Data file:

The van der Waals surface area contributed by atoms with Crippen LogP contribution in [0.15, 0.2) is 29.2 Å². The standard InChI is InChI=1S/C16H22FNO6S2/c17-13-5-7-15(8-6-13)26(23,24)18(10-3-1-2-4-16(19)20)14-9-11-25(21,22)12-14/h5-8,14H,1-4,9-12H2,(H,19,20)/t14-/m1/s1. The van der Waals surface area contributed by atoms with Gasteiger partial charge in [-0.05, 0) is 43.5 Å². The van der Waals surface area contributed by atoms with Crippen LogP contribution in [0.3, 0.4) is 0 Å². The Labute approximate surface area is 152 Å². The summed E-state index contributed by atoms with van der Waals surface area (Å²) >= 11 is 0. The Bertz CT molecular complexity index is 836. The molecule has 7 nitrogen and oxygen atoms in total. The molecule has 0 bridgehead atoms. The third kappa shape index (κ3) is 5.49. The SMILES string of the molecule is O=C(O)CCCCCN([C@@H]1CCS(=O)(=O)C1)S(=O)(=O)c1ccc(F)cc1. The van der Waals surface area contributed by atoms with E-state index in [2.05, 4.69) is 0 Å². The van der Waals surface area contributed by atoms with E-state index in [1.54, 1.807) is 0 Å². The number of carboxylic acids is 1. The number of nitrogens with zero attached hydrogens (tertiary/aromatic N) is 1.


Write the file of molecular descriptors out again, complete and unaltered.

The van der Waals surface area contributed by atoms with Crippen LogP contribution in [0.15, 0.2) is 29.2 Å². The standard InChI is InChI=1S/C16H22FNO6S2/c17-13-5-7-15(8-6-13)26(23,24)18(10-3-1-2-4-16(19)20)14-9-11-25(21,22)12-14/h5-8,14H,1-4,9-12H2,(H,19,20)/t14-/m1/s1. The van der Waals surface area contributed by atoms with Gasteiger partial charge in [-0.05, 0) is 43.5 Å². The van der Waals surface area contributed by atoms with Crippen LogP contribution in [0.3, 0.4) is 0 Å². The Labute approximate surface area is 152 Å². The summed E-state index contributed by atoms with van der Waals surface area (Å²) >= 11 is 0. The Bertz CT molecular complexity index is 836. The molecule has 7 nitrogen and oxygen atoms in total. The molecule has 0 bridgehead atoms. The third kappa shape index (κ3) is 5.49. The SMILES string of the molecule is O=C(O)CCCCCN([C@@H]1CCS(=O)(=O)C1)S(=O)(=O)c1ccc(F)cc1. The van der Waals surface area contributed by atoms with E-state index in [2.05, 4.69) is 0 Å². The van der Waals surface area contributed by atoms with E-state index in [1.54, 1.807) is 0 Å². The number of carboxylic acids is 1. The number of nitrogens with zero attached hydrogens (tertiary/aromatic N) is 1.